Football clubs could face a rise in policing costs after fresh claims that matches can spark disorder and crime far beyond stadiums and surrounding streets.
The Association of Chief Police Officers (ACPO) say research commissioned by them concluded that trouble on match days could be attributed to football.
Assistant chief constable Andy Holt, who leads ACPO on football policing, told BBC Radio Five Live: "My personal view is that the clubs should bear a greater burden of the costs for the overall policing of football.''
Presently, clubs are responsible for the costs of policing in and around stadiums, and any further demands could lead to conflict with the football authorities.
ACPO have yet to publish the research but Holt defended the move to investigate the situation, saying: "This research is about enabling us to have an informed discussion with football clubs to determine the most fair and equitable way of policing football.
"We have a very productive working relationship with the football clubs and I want that to continue.
"But it is still the case that on occasion we have violence and disorder in town centres and transport interchanges that are associated with rival football fans, that causes a problem to local communities and is a drain on police resources.
"I think it's right and proper that we understand the extent of that problem which is why we commissioned this research, and we use the results of the research to inform our discussions with the clubs.''
He added: "We were always challenged when we said that football contributed to an increase in crime and disorder on match days, and hard-headed businessmen in the Premier League and the Football League quite rightly said, 'What evidence do you have of that?'
"Most senior football commanders would say, 'I know there to be an increase in crime and disorder', but they didn't have the empirical evidence to prove it.''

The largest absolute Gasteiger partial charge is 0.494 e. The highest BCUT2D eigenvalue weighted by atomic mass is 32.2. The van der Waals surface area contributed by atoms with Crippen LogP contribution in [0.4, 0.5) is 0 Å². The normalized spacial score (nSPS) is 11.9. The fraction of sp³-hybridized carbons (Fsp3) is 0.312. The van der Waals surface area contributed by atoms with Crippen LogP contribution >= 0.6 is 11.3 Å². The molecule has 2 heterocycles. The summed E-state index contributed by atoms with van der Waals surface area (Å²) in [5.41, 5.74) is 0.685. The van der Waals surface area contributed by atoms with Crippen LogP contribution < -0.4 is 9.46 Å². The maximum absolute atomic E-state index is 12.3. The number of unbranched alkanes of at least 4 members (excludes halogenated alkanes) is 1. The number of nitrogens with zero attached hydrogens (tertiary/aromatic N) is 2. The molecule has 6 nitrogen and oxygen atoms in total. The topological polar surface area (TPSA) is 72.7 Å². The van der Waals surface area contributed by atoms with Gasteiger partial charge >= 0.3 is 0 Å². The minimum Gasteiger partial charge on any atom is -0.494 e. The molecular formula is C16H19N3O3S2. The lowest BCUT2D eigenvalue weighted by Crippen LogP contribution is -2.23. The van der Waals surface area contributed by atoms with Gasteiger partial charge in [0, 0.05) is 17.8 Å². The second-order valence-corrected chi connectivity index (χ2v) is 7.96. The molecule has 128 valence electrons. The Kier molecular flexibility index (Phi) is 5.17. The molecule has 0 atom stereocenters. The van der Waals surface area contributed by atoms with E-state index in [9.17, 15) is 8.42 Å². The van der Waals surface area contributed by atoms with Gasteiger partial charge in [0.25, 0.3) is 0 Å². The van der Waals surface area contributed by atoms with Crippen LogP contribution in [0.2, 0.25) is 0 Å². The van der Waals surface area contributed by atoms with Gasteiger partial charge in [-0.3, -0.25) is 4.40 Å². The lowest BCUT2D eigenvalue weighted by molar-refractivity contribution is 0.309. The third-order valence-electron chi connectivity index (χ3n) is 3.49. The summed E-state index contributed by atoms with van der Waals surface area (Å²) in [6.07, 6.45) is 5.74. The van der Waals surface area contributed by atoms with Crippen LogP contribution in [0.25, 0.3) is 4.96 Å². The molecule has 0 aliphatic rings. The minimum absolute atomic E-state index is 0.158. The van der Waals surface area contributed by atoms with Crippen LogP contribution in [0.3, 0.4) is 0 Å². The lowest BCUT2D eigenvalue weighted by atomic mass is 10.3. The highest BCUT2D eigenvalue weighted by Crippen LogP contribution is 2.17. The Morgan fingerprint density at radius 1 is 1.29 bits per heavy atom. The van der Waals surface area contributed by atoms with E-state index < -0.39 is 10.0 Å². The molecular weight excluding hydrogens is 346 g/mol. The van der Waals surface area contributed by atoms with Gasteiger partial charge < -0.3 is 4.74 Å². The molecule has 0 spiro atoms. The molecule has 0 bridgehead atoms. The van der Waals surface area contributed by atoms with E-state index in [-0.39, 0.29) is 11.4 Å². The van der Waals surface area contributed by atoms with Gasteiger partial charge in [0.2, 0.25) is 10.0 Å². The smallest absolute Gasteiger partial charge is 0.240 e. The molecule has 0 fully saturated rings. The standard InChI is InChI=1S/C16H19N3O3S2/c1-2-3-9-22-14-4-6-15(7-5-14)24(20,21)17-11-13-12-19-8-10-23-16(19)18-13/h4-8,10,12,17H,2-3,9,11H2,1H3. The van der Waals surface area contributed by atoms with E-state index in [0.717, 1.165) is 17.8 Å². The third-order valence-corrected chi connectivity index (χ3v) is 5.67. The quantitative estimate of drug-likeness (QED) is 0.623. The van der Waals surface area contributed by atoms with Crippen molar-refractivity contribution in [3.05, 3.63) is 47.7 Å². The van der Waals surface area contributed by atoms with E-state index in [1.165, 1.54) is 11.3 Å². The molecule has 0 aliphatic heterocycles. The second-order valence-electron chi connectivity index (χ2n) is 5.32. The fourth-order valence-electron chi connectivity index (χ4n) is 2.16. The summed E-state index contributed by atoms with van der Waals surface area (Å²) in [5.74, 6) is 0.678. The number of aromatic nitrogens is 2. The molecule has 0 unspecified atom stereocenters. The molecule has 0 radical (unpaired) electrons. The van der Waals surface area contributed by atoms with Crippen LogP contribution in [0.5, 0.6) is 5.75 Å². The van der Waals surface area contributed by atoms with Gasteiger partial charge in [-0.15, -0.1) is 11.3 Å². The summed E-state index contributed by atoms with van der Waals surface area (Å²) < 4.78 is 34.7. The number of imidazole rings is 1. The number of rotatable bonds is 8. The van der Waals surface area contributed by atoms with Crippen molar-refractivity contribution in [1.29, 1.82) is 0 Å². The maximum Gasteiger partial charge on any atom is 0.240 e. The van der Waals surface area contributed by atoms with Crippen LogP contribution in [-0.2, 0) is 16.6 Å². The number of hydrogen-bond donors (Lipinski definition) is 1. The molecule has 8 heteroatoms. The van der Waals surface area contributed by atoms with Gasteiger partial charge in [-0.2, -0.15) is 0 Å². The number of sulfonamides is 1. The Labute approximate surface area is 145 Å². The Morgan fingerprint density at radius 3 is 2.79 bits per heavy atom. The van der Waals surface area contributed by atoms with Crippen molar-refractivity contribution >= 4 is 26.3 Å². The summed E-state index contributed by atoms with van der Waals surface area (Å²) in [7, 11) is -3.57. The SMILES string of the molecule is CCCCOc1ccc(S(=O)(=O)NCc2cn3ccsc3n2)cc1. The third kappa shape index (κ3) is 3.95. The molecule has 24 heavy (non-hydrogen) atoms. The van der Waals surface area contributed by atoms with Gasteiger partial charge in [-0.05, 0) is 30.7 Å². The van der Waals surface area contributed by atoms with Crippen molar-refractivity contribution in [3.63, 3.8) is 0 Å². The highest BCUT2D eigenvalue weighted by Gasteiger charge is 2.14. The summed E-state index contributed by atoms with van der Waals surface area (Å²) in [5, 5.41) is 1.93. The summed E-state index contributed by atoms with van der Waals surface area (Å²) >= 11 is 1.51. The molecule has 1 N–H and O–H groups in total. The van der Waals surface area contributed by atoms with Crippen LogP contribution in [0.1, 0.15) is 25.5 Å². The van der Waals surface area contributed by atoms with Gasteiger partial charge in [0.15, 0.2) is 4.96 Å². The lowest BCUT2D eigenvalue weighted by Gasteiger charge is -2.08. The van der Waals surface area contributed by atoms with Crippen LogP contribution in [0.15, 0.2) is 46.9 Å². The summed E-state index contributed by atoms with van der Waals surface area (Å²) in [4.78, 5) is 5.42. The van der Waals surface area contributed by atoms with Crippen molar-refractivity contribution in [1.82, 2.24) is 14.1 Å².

The research was conducted by a team from University College London, led by Professional Nick Tilley.
Holt said: "I'm quite comfortable that that research will stand scrutiny as entirely correct and it shows that on a match day there is an increase in crime and disorder associated with football in a wider area than just the footprint.
"There are some clubs that cause very few problems to police forces up and down country. Other clubs, that is not the case.
"You have to have a negotiation with individual clubs that will come up with an appropriate response.
"I can't sit here and say you're going to have the same costing and charging regime across the piece.
"The ACPO policy remains extant. We have an agreement that stemmed from a judgement which involved Greater Manchester Police and Wigan Football Club. We stand by that, but in future discussions we will be making reference to the research that we've commissioned.''
In December 2008, Wigan won their court battle over a £300,000 policing bill, complaining that Greater Manchester Police overcharged them for covering match days at the JJB Stadium.
By a 2-1 majority, appeal judges ruled that the club had been charged for special police services which they had not requested.
The court heard that Wigan used to be charged for special policing services they requested inside the stadium. But then the police also demanded payment for the area surrounding the stadium.